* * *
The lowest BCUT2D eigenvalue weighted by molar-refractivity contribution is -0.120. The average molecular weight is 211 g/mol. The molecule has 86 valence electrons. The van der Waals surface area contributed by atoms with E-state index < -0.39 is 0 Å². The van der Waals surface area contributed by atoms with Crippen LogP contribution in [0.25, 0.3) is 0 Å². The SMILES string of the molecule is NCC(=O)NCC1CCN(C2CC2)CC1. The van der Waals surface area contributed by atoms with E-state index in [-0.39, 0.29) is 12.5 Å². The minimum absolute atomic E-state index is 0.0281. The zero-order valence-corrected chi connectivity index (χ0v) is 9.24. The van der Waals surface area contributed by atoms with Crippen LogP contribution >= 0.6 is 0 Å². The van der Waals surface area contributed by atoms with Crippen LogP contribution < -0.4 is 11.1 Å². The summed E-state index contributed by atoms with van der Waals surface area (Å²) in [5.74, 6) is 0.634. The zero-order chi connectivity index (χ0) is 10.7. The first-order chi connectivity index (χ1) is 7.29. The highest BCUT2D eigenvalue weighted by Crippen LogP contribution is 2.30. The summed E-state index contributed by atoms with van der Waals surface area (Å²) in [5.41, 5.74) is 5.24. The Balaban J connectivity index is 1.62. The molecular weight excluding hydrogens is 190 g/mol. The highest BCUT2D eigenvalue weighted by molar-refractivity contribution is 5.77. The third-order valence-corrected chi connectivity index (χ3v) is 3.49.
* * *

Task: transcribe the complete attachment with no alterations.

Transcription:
The lowest BCUT2D eigenvalue weighted by molar-refractivity contribution is -0.120. The average molecular weight is 211 g/mol. The molecule has 86 valence electrons. The van der Waals surface area contributed by atoms with E-state index < -0.39 is 0 Å². The van der Waals surface area contributed by atoms with Crippen LogP contribution in [0.25, 0.3) is 0 Å². The SMILES string of the molecule is NCC(=O)NCC1CCN(C2CC2)CC1. The van der Waals surface area contributed by atoms with E-state index in [-0.39, 0.29) is 12.5 Å². The minimum absolute atomic E-state index is 0.0281. The zero-order valence-corrected chi connectivity index (χ0v) is 9.24. The van der Waals surface area contributed by atoms with Crippen LogP contribution >= 0.6 is 0 Å². The van der Waals surface area contributed by atoms with Crippen LogP contribution < -0.4 is 11.1 Å². The summed E-state index contributed by atoms with van der Waals surface area (Å²) in [5.74, 6) is 0.634. The zero-order chi connectivity index (χ0) is 10.7. The first-order chi connectivity index (χ1) is 7.29. The highest BCUT2D eigenvalue weighted by Crippen LogP contribution is 2.30. The summed E-state index contributed by atoms with van der Waals surface area (Å²) in [5.41, 5.74) is 5.24. The Balaban J connectivity index is 1.62. The molecular weight excluding hydrogens is 190 g/mol. The highest BCUT2D eigenvalue weighted by molar-refractivity contribution is 5.77. The third-order valence-corrected chi connectivity index (χ3v) is 3.49.